Gardens have long been a staple of parks and recreation. Ranging from individual community garden plots available to residents, to public-private partnerships between restaurants, food banks and local government, to out-of-school time (OST) sites planting and harvesting produce for snacks, meals and nutrition education, gardens are an exceptional community asset and provide a number of benefits to individuals and families.
Gardens can be used to foster a love and appreciation of nature. They can bridge connections to other cultures and provide opportunities for social engagement. They are proven to reduce stress and promote heart health and brain function. They offer low-cost solutions to fresh food deserts and increase access to nutritious foods for underserved populations. And, they can be used to educate youth about growing healthy and sustainable produce, creating life-long healthy habits.
NRPA’s Commit to Health initiative encourages local park and recreation agencies to implement a set of Healthy Eating and Physical Activity (HEPA) standards at their OST sites. Since 2014, more than 1,500 park and recreation sites have pledged to “Commit to Health,” impacting more than 280,000 children across the country. The HEPA standards focus on changing program environments and policies to increase opportunities for youth to be physically active and increase access to healthy foods. While agencies have experienced great success in creating healthier environments, implementing the HEPA standards is a process that can present some challenges.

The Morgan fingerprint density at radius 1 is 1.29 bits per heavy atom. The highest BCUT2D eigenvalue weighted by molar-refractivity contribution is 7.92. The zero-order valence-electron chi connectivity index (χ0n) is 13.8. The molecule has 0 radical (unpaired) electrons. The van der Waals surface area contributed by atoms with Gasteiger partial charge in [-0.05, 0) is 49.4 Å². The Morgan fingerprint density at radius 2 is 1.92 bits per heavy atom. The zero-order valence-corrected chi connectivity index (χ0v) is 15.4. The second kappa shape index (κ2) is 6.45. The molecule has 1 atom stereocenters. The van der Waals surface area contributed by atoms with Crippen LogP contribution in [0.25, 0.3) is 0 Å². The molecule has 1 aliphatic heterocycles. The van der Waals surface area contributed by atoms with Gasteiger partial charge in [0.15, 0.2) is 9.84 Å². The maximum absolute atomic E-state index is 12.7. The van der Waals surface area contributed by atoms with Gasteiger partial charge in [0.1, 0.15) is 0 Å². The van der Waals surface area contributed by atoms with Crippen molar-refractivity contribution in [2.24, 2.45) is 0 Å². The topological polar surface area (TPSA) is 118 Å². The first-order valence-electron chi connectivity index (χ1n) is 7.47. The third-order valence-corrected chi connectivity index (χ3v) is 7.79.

From creating staff buy-in, evaluating and adapting menus and program schedules, encouraging positive role modeling, and offering nutrition education and physical activity while navigating the day-to-day challenges of an OST program, there is not a one-size-fits-all strategy to success. Agencies use a variety of tactics and resources to achieve the standards, including utilizing nutrition education curricula (like NRPA’s Foods of the Month), partnering with local nonprofits and the private sector to offer additional enrichment activities and, more recently, using community gardening programs to engage youth and families in healthy eating initiatives, educate youth about growing sustainable produce and provide a connection to nature and the outdoors. Combining gardening with nutrition education has proven to be a popular and successful way to meet many of the HEPA standards.
One local park and recreation agency leading the way to healthier outcomes through community gardening is the city of Florence in South Carolina. At Northwest Community Center, located in a neighborhood once riddled by gun violence and gang activity, community members have come together to establish a garden where kids and families have safe access to nutritious foods and educational opportunities. Over the past few years, the recreation department has partnered with the Clemson University Extension office and a local master gardener to show children in summer camp programs how sustainable food is grown and how eating healthy can impact their daily lives. Kids in the program were immediately intrigued by the lessons and eager to learn more. According to David Caldwell, program coordinator with the city of Florence, “Before long, kids were pointing out to park and recreation staff what needed to be done in the garden each day — planting, watering, harvesting produce and composting.” In addition to the lessons during the camp day, kids have the opportunity to return to the garden site with their families and utilize the produce that is available. The park and recreation department credits the establishment of the garden with a rise in positive social interactions, family engagement and healthy eating, and an increase in neighborhood safety.